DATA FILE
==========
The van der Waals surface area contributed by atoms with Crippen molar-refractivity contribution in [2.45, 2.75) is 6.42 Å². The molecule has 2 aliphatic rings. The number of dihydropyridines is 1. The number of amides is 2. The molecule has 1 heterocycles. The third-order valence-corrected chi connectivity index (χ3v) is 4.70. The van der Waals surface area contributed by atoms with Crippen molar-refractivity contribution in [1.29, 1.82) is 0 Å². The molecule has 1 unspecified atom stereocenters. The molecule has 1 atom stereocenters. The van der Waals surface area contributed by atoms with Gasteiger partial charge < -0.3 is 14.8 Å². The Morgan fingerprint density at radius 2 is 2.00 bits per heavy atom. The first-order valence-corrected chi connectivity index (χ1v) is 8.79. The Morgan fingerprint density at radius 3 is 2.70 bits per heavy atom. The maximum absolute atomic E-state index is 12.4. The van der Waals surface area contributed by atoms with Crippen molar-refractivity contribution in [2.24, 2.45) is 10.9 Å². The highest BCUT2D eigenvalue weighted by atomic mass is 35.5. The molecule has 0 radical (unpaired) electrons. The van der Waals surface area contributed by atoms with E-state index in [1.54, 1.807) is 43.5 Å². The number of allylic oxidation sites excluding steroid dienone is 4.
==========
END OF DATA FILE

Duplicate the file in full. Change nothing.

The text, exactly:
The van der Waals surface area contributed by atoms with Crippen molar-refractivity contribution in [2.45, 2.75) is 6.42 Å². The molecule has 2 aliphatic rings. The number of dihydropyridines is 1. The number of amides is 2. The molecule has 1 heterocycles. The third-order valence-corrected chi connectivity index (χ3v) is 4.70. The van der Waals surface area contributed by atoms with Crippen molar-refractivity contribution in [1.29, 1.82) is 0 Å². The molecule has 1 unspecified atom stereocenters. The molecule has 1 atom stereocenters. The van der Waals surface area contributed by atoms with Gasteiger partial charge < -0.3 is 14.8 Å². The Morgan fingerprint density at radius 2 is 2.00 bits per heavy atom. The first-order valence-corrected chi connectivity index (χ1v) is 8.79. The Morgan fingerprint density at radius 3 is 2.70 bits per heavy atom. The maximum absolute atomic E-state index is 12.4. The van der Waals surface area contributed by atoms with Crippen molar-refractivity contribution in [2.24, 2.45) is 10.9 Å². The highest BCUT2D eigenvalue weighted by atomic mass is 35.5. The molecule has 0 radical (unpaired) electrons. The van der Waals surface area contributed by atoms with E-state index in [1.54, 1.807) is 43.5 Å². The number of allylic oxidation sites excluding steroid dienone is 4.